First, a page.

The word “charcuterie” refers to cold cooked, cured, or smoked meats, so in the most “official” sense, a traditional charcuterie board is just a meat platter. But as these craveable boards have gotten more popular for entertaining at home, the everyday definition has expanded to include abundant displays of meats, cheeses, dried and fresh fruits and vegetables, toasted nuts, briny olives, and complementary condiments – honeys, jams, jellies, chutneys, mustards and more!
A beautiful charcuterie board is a statement piece and a time-saver, since it typically requires little to no cooking. I would describe it as my signature party food. It only takes a few minutes to assemble (really!) and I promise you don’t need to be an expert food stylist. Plus, you can make it ahead of time, and pop it in your fridge until right before serving — a charcuterie board can be left out for grazing for up to 2 hours.
And unlike so other many recipes, the key to a good charcuterie board is doing what you want! Choose all your favorite ingredients and whatever you think your guests will love. There are no wrong answers. But if you need a little guidance, this how-to is for you.
How Much Food Do I Need on My Charcuterie Board?
It’s important to remember that your board is an appetizer, not a main course (unless you are serving it on its own — we’ll get to that below), so you don’t need a half or quarter pound of meat per person, as you would serve for an entree.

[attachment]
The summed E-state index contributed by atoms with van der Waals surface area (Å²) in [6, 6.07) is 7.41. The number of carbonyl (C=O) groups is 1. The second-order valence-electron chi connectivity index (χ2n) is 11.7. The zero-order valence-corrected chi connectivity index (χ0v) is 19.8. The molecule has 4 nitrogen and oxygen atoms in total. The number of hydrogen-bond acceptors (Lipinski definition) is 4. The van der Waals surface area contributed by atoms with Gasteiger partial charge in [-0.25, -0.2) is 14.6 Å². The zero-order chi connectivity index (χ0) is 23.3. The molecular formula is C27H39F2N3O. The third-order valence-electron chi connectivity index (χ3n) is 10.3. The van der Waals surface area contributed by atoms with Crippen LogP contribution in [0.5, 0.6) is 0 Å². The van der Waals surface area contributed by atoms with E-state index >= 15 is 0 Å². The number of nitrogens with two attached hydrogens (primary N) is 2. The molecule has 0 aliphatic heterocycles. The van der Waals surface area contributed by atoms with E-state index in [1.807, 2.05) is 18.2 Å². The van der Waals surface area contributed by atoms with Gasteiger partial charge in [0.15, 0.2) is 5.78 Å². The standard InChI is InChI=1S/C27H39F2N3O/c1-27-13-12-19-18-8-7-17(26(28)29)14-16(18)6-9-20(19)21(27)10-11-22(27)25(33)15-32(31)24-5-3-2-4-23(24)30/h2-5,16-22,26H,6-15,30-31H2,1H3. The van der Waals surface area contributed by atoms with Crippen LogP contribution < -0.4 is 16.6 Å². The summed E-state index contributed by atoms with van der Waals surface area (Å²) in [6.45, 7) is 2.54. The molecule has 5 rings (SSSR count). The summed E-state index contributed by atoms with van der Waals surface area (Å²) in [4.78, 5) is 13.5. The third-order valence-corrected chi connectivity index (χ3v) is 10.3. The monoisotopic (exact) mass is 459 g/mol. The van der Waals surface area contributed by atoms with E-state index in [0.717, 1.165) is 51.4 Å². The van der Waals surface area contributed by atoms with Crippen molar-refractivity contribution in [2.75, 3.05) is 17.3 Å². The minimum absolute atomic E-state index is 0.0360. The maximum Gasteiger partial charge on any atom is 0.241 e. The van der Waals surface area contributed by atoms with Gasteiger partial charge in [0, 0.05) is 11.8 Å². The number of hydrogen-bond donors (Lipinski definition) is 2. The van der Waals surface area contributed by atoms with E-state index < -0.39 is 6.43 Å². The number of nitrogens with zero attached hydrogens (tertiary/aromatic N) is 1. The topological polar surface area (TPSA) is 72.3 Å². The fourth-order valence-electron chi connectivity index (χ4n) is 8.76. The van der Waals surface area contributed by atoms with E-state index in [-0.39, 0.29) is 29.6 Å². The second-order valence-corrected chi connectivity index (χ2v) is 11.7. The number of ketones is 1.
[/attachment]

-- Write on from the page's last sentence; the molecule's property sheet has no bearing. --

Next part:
Meat: Two to three slices of meat, or approximately 2 to 3 ounces per person should satisfy your guests ahead of the rest of the meal. Per-pound prices might give you sticker shock, but many are best sliced wafer thin, so a few ounces go a long way. If you’re serving 8 – 10 people, you will need 1 – 1 1/2 lbs of meat, and you’ll want to pick at least one from each category (more on that below) .
Cheese: It’s usually sliced a little thicker, so 3 ounces of cheese per person or 1 1/2 – 1 3/4 pounds in total for 8-10 people (roughly 3 medium-size hunks) should do the trick.
Extras: The more the better! My number one complaint about meat and cheese platters at restaurants is that they often don’t give you enough bread. Don’t make this mistake. You’ll want at least one cracker or piece of bread for every slice of meat. Extras — pickles, spreads, nuts, fruits — should all be plentiful. It’s OK if they out-number your meats and cheeses, since your guests may want to play with different flavor combos in each bite. It would not be unreasonable to serve 5-10 handfuls or small vessels of extras.
If you want to serve your board as the main dish, add a little extra of everything and think about adding a salad and a heartier cured meat, like a grilled kielbasa or other smoked sausage.
The Best Meats for a Charcuterie Board
There are as many types of cured meats in the world as there are stars in the sky (well, almost). Curing is an ancient method to preserve protein for later consumption, and the many various regions and cultures around the world have their own styles of charcuterie — even unique breeds of livestock from which the meats are made. Here are a few of the major groups you should pull from:
Dry-Cured Pork: Thin-sliced, fatty and salty, dry-cured pork is a must. Serrano ham, prosciutto, country ham, Iberico ham, capicola and speck are all readily available. Look for meat that is pink or red in hue (not brown or gray) with fat that is white (not transparent or opalescent). You can get it prepackaged or sliced fresh from the deli.